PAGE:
DeSalvo and Tavenner Keynote HIMSS 2014 – an online attendee’s perspective

Here are some observations from this morning’s HIMSS 2014 keynote session with Karen De Salvo and Marilyn Tavenner

Karen DeSalvo from the ONC – clearly she is an accomplished and energetic  speaker.  She gave a great ‘rally the troops’ speech about HIT which must have resonated in the hearts of the HIT and HIMSS crowd.  She clearly believes in HIT and its promise, and mentioned interoperability as a chief goal of the ONC. “Patients should not be walled into data because the vendor doesn’t want to share.“  She is clearly on board with administration speaking points regarding the current unsustainability of health care costs.  “It will be hard.  It will be fun! It will be rewarding” She emphasized her data-driven orientation: “ we need to start providing data to inform new models of care.”

Marilyn Tavenner from CMS – After a policy speak discussion of current CMS internal goals and metrics as well as their star system, ears picked up regarding the tailored remarks towards the end of her speech:

On ICD-10 implementation: “Let’s face it guys – we delayed it more than once.  It’s time to move on.  There will be no delay again.”
On Meaningful use stage 2 : “We understand, and hardship exemptions will be granted to providers/vendors but we expect all providers to be MU2 compliant by 2015”
On data : “Data is the lifeblood of our healthcare system.”

Questions asked:

To Tavenner:  Q: Regarding the challenges with stage 2 implementation, what are you able to do and what about deadlines?
A:  examples given of a vendor not ready with stage 2 technology being potentially eligible for an exemption; or a physician not able to meet hard percentages eligible for an exemption.

                           Q: her experiences with, “lessons learned”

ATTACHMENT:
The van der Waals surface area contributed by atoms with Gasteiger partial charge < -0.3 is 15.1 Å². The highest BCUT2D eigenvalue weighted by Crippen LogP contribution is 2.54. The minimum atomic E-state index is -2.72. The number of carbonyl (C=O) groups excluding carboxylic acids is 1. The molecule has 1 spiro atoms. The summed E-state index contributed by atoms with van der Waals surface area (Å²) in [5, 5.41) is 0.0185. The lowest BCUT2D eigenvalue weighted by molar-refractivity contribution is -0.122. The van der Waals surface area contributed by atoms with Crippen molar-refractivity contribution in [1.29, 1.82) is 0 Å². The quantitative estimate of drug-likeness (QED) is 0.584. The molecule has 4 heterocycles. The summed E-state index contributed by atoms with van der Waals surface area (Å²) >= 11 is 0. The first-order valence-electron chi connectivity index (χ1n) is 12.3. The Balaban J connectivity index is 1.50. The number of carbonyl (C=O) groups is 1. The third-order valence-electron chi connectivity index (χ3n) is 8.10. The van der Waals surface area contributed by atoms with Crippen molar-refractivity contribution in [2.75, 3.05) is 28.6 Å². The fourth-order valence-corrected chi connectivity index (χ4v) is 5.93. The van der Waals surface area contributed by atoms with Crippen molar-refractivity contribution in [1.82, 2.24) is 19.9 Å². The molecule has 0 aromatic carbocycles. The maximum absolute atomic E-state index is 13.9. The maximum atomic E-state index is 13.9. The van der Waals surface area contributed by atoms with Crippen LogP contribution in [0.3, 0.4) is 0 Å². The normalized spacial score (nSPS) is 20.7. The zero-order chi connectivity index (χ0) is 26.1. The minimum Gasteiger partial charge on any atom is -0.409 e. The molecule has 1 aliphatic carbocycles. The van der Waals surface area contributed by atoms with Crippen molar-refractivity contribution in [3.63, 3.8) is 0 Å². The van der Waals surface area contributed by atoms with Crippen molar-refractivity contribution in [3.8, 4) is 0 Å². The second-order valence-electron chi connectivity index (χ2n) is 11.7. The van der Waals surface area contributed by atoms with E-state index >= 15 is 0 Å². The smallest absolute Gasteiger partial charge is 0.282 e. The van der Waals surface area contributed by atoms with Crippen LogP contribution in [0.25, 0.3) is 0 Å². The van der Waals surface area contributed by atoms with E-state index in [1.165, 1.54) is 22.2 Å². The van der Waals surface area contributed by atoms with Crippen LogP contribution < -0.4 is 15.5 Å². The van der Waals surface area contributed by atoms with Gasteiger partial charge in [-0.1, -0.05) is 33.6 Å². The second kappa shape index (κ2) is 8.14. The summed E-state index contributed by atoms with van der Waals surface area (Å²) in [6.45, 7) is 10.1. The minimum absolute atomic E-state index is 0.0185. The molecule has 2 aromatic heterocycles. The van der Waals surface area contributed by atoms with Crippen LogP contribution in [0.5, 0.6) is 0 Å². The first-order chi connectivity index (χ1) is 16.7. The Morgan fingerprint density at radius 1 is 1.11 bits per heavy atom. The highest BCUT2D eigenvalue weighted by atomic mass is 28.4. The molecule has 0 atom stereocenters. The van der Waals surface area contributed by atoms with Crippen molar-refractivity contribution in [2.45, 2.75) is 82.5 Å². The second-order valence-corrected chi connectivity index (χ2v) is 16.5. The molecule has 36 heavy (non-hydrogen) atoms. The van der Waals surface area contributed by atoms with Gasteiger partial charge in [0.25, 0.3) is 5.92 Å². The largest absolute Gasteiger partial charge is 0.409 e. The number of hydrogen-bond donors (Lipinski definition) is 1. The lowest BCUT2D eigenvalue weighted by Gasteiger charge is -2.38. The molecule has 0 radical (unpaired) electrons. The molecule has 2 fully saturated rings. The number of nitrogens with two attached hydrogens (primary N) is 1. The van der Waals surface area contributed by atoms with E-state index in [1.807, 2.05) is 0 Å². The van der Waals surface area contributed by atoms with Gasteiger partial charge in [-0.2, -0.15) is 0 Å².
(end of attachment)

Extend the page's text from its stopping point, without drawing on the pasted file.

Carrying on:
A: system integrator was the missing key for a multiply sourced project and they did not have that soon enough.

                           Q: Non-eligible providers.

                           A: excluded on a statutory basis, so little she could do except sympathize.

To DeSalvo:     Q:HIT can help end hunger?

                            A: HIT can help with social service integration

                            Q: Patient identification via HIE/HISP

                            A: Not as difficult as it seems – smart folks are working on patient matching algorithms and demand for this will drive development.

The final comments on the big ideas for the next 5 years: Less fee for service, more care coordination, payment tied to quality, more data being produced to be shared with the public at a reasonable cost.  Finally, DeSalvo described a virtuous feedback loop where available data informs technology that informs care and creates more data, ultimately leading to disruptive change.  (intriguing!)

That’s it for me from HIMMS 2014.  I hope that you found these posts useful and will consider coming back to read some other of my views!

OODA loops – a definition and thoughts on application to healthcare

John Boyd's OODA loop
John Boyd’s OODA loop